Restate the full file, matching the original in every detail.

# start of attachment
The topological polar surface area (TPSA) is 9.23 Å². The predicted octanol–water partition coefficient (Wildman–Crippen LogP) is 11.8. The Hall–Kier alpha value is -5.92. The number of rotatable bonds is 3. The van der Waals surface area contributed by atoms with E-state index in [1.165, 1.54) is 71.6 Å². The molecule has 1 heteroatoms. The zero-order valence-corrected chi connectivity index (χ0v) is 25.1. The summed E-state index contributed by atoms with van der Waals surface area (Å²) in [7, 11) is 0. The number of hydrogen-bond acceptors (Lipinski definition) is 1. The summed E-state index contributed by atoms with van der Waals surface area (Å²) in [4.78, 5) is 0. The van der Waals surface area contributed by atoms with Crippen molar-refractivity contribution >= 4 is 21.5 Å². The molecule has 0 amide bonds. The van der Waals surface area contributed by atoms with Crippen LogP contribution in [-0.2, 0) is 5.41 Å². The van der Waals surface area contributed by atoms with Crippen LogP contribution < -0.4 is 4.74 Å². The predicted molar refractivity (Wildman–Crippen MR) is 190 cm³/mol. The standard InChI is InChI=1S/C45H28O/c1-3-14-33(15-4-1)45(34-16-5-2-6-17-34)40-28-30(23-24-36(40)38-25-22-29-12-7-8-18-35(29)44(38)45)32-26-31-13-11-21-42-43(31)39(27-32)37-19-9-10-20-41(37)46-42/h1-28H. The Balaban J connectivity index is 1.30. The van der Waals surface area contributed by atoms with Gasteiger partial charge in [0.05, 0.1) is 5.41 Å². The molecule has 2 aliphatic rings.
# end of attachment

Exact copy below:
The topological polar surface area (TPSA) is 9.23 Å². The predicted octanol–water partition coefficient (Wildman–Crippen LogP) is 11.8. The Hall–Kier alpha value is -5.92. The number of rotatable bonds is 3. The van der Waals surface area contributed by atoms with E-state index in [1.165, 1.54) is 71.6 Å². The molecule has 1 heteroatoms. The zero-order valence-corrected chi connectivity index (χ0v) is 25.1. The summed E-state index contributed by atoms with van der Waals surface area (Å²) in [7, 11) is 0. The number of hydrogen-bond acceptors (Lipinski definition) is 1. The summed E-state index contributed by atoms with van der Waals surface area (Å²) in [4.78, 5) is 0. The van der Waals surface area contributed by atoms with Crippen molar-refractivity contribution >= 4 is 21.5 Å². The molecule has 0 amide bonds. The van der Waals surface area contributed by atoms with Crippen LogP contribution in [-0.2, 0) is 5.41 Å². The van der Waals surface area contributed by atoms with Crippen LogP contribution < -0.4 is 4.74 Å². The predicted molar refractivity (Wildman–Crippen MR) is 190 cm³/mol. The standard InChI is InChI=1S/C45H28O/c1-3-14-33(15-4-1)45(34-16-5-2-6-17-34)40-28-30(23-24-36(40)38-25-22-29-12-7-8-18-35(29)44(38)45)32-26-31-13-11-21-42-43(31)39(27-32)37-19-9-10-20-41(37)46-42/h1-28H. The Balaban J connectivity index is 1.30. The van der Waals surface area contributed by atoms with Gasteiger partial charge in [0.05, 0.1) is 5.41 Å². The molecule has 2 aliphatic rings.